Happy Thursday everyone!
Last week for our Thursday Poll we took a look at the Draping Frame Tunic, and ended up choosing Ultra Violet as our favorite color for the top, with 205 votes! Wow!
This week I am still scoping out our cool new Riding Hood Convertible Tee – it can be styled in so many different ways! I love it! And I’m curious to know your favorite way to style it! Check out a few of the different ways below…
First have a look at it as a loose hooded tank top!
Next up is the shirt as a long and loose drapey tee!
Now check out the tee as a racerback tank!
Next is the top styled as a cute boyish fitted tee!
Finally, here is the top styled as a sort of wrap top!
Well? Gosh now that I’m looking at them all I am not sure which style is my most favorite… I like them all!
Which way of styling the shirt is your favorite?
P.S. Don’t miss our How-To Style video for this top! Watch it here.
These wonderful colorful paintings are by the aptly named Julianna Bright! Such a perfect name for an artist who uses bright color! I’ve been browsing around her site all morning, getting my fill of her fun little people and their animal buddies… Check out her Etsy shop if you feel the need for a print!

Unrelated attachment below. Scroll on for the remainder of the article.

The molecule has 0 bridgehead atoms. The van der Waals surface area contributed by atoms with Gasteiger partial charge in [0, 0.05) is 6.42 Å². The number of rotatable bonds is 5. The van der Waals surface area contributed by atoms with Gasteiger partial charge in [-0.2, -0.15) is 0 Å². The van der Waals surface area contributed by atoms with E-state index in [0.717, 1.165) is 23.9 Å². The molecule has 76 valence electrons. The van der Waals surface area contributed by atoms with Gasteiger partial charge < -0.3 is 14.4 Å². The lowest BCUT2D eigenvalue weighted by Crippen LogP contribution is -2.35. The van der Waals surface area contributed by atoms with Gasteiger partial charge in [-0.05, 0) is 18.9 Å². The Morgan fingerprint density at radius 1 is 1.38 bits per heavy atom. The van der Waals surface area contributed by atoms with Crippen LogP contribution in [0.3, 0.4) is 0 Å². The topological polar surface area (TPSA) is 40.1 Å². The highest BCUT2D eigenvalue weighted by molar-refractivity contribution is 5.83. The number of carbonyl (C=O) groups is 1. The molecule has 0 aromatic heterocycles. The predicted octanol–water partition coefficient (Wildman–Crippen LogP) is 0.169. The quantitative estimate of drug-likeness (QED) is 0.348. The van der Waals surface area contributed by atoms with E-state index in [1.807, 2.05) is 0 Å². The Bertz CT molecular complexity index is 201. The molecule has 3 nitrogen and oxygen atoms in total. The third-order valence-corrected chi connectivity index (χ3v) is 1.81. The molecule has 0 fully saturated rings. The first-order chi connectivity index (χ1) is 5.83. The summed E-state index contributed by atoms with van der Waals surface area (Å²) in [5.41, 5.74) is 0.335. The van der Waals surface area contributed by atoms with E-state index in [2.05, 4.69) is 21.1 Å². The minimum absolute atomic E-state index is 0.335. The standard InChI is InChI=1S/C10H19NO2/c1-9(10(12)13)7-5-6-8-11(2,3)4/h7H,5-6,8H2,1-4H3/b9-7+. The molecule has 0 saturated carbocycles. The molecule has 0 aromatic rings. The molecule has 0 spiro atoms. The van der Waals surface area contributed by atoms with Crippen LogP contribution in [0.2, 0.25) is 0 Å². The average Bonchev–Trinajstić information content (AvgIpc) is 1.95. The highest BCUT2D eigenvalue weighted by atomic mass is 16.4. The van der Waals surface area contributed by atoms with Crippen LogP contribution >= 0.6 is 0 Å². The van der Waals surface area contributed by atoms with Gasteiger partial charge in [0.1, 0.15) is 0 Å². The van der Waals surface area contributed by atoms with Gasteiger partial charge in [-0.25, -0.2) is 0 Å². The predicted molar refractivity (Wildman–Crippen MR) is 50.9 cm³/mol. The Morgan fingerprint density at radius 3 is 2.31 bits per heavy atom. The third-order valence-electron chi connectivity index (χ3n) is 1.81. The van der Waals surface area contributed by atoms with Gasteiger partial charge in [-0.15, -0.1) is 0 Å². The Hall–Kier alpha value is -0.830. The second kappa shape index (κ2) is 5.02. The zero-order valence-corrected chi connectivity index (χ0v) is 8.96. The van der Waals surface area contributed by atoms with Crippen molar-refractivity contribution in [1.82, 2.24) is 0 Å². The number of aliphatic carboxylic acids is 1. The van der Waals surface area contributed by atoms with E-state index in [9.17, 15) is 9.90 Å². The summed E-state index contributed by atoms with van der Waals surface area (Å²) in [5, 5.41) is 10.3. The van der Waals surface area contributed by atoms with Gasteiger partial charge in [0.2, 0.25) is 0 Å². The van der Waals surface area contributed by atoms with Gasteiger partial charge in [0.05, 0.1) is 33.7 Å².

Via My Love For You.
These chunky felted bead necklaces are so cool! I love how they look, and you know they probably are fun to touch as well! Kleas made the ones shown above with her pre-school class, who then took the necklaces home to their mothers!
She put together some very nice how-to instructions for making the felted beads and the jewelry! It looks really easy and fun, check it out!
I love these pretty and original light shades made by StudioTempera! They are gourds! StudioTempera, which is based in Turkey, hollows them out, decorates them, and then pokes little holes in them to be filled with beads for colored light, or nothing for normal light! They are so beautiful!
Apartment Therapy found these!
These pictures are of a piece Christien Meindertsma created for the exhibit Design for a Living World, which just opened at the Cooper Hewitt National Design Museum in New York. The exhibit aims to tell a unique story about the life-cycle of materials and the power of conservation and design.
For Christien’s piece, she used wool from a sustainable sheep ranch in Idaho and created a “flock” of different knit parts, each one made from 3.5 pounds of wool, the yield of a single sheep. Then she sewed them all together to make one huge and heavy knit rug!
It reminds me a bit of those phat knits from before. I love them both! There is something about the thick texture of these giant knits that is irresistible!
Via Les Carnets Du Design.